Baby Food: To Feed or Not to Feed

Just to be clear, no one is insinuating that you should not feed your baby! I’m pretty sure that is rule number one in the mommy handbook! (HA! Like there is one of those…) But seriously, please feed your child. What we are talking about is introducing solids – and by solids we mean anything that isn’t formula or breast milk, not actual solid food here, folks. These days there is a lot of debate on when to introduce solids, what is the right way to do it, and in which order foods should be introduced. As always, every mother has their own opinion – which lets be honest, they are often to quick to share – but I thought I might as well throw my two cents in. To add to the fun, I’ll throw in some info from the almighty “they” and see what they have to say on the topic.

When “They” Say to Give Baby Food

  • Grandmas – For some reason, grandparents seem to really jump onto the food bandwagon. Seriously, every one of my child’s grandparents told me how I needed to start him on cereal way¬†before I was ready. I don’t know what is up with that, you’d have to ask them.
  • Doctors – The current recommendation from the American Academy of Pediatrics is to introduce solids around six months of age, but not before four months. Studies show that food introduced before four months of age leads to higher childhood obesity rates. (Thanks mom and dad, that answers all my questions!)
  • Traditional Food Introduction – Those that introduce baby food with the typical approach generally start introducing foods around the four to six month mark, or in my case, when the baby starts showing interest in big people food instead of just formula.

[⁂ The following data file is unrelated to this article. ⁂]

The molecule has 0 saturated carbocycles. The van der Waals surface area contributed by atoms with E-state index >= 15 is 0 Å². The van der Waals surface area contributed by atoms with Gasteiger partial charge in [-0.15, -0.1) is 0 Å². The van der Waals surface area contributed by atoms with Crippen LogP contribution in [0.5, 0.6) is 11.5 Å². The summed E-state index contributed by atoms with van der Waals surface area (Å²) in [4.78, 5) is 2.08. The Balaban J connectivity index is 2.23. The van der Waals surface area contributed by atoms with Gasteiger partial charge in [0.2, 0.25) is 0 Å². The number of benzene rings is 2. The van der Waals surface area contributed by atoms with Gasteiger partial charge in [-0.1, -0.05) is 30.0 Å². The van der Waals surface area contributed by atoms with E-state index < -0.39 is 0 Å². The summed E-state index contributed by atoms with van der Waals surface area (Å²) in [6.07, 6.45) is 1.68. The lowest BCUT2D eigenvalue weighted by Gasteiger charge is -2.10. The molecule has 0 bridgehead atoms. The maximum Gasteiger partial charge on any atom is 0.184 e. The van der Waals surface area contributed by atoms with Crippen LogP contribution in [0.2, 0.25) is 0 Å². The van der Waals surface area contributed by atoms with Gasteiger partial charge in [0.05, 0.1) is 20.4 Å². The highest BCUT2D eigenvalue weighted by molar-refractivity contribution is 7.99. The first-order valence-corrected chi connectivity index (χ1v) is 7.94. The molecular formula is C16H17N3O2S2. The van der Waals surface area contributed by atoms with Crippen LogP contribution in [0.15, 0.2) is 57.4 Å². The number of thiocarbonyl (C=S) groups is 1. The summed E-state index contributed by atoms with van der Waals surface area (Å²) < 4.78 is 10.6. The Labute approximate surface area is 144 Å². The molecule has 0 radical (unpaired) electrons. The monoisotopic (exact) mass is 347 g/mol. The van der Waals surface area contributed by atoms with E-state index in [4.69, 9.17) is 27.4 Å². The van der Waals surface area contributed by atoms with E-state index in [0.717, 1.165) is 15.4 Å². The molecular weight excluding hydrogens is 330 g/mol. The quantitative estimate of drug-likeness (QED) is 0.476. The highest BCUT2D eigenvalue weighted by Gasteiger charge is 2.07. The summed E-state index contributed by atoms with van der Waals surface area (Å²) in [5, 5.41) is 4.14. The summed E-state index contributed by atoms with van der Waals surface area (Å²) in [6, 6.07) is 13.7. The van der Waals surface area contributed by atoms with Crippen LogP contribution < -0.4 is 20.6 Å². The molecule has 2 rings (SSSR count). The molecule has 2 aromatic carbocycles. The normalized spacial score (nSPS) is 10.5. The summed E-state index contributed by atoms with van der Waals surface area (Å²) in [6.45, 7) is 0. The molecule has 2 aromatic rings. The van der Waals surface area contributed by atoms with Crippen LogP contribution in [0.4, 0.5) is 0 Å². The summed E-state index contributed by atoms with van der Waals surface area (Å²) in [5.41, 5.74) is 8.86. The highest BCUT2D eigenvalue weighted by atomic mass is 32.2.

• Baby Led Weaning-ers (because I didn’t want to say wean-ers) – Those that prescribe to the baby lead weaning philosophy say absolutely no food before six months, period.

How “They” Say To Introduce Baby Food

  • Grandmas – Again, grandparents seem to be big cereal advocates. Just today my son’s great grandmother was astounded that he eats vegetables for breakfast as opposed to cereal. I personally would rather give him something that I feel has more nutrients, but to each their own. Seriously, grandparents, I don’t know why you are stuck on this whole cereal thing, but do you guys!
  • Doctors – The American Academy of Pediatrics says to introduce baby to a wide range of healthy foods, including a variety of textures. The AAP also advocates for self-feeding.
  • Traditional Food Introduction – Those that introduce food traditionally generally do so with the use of baby cereal or baby purees.
  • Baby Led Weaning-ers – BLWers skip purees altogether and give baby healthy foods that they can grasp on their own. Foods are cut into french fry sized shapes so that baby can easily feed themselves.

In What Order Do “They” Say Baby Food Should Be Introduced

  • This was a hard one to find a straight answer for. It appears that while most everyone has an opinion, the important people (doctors) don’t seem to care. The AAP lists no recommendations on whether to start fruits or vegetables first, but simply says that they should be eating a wide variety of those two things.